• Competing interests AA: consultant—Covidien, Johnson and Johnson, Siemens, Stryker, and Terumo; grants—Siemens and Terumo. GD: consultant, proctor, speakers bureau—Medtronic, MicroVention; shareholder—Medina Medical, InNeuroCo, Stryker/Surpass. LE: consultant—Stryker Neurovascular, MicroVention, and Codman Neurovascular. RG: Grant-Zoll, WellStar foundation; honoraria—Penumbra, Inc; consultant/advisory board—Stryker Neurovascular, Covidien, Penumbra, Rapid Medical. PK: consultant—Stryker Neurovascular, Covidien, MicroVention. EIL: shareholder/ownership interests—Intratech Medical Ltd, Blockade Medical LLC, Medina Medical; principal investigator—Covidien US SWIFT PRIME Trials; honoraria for training and lecturing—Covidien; consultant—Pulsar, Medina Medical, Blockade Medical; other financial support—Abbott for carotid training for physicians. IL: consultant and speakers bureau—Covidien, Codman, Stryker. AHS: grants—National Institutes of Health/NINDS/NIBIB, University at Buffalo—none related to present study; financial interests—Hotspur, Intratech Medical, StimSox, Valor Medical, Blockade Medical, and Lazarus Effect; consultant—Codman & Shurtleff, Inc, Concentric Medical, ev3/Covidien Vascular Therapies, GuidePoint Global Consulting, Penumbra, Stryker, Pulsar Vascular, MicroVention, Lazarus Effect, Blockade Medical; speakers bureau—Codman & Shurtleff, Inc; national steering committee—Penumbra Incs 3D Separator Trial, Covidien's SWIFT PRIME trial, MicroVention’ s FRED trial; advisory boards—Codman & Shurtleff, Covidien Neurovascular; honoraria—Abbott Vascular, Codman & Shurtleff, Penumbra Inc. AST: consultant—Stryker, Codman, Penumbra, MicroVention; research grants (not related to present study)—Stryker, Codman, Micorvention, Penumbra, Covidien; financial interests—Medina Medical, Lazarus Effect, Pulsar Vascular, Blockade Medical.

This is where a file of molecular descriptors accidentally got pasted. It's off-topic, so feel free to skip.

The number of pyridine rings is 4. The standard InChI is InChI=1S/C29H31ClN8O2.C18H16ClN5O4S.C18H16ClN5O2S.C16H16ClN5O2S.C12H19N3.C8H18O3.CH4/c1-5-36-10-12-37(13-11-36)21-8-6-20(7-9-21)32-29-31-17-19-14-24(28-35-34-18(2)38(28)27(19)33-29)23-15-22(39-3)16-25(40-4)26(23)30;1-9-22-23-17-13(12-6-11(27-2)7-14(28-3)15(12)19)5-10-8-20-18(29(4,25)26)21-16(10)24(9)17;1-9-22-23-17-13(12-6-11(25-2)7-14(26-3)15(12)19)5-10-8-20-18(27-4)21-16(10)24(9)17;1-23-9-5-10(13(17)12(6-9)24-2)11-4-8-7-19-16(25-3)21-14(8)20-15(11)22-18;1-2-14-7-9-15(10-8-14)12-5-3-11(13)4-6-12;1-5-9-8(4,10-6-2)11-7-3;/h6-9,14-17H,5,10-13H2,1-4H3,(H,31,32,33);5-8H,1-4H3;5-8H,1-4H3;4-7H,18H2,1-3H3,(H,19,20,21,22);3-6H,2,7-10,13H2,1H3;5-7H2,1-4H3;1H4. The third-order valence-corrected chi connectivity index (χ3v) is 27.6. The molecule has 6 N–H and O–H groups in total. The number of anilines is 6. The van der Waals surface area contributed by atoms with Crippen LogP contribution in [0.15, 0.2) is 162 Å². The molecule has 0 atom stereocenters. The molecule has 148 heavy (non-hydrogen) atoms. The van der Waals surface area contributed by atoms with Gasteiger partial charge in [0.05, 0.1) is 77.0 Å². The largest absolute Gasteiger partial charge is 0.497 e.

• Ethics approval Institutional review board at participating centers.

  • Provenance and peer review Not commissioned; externally peer reviewed.

  • Data sharing statement All data were presented in this paper.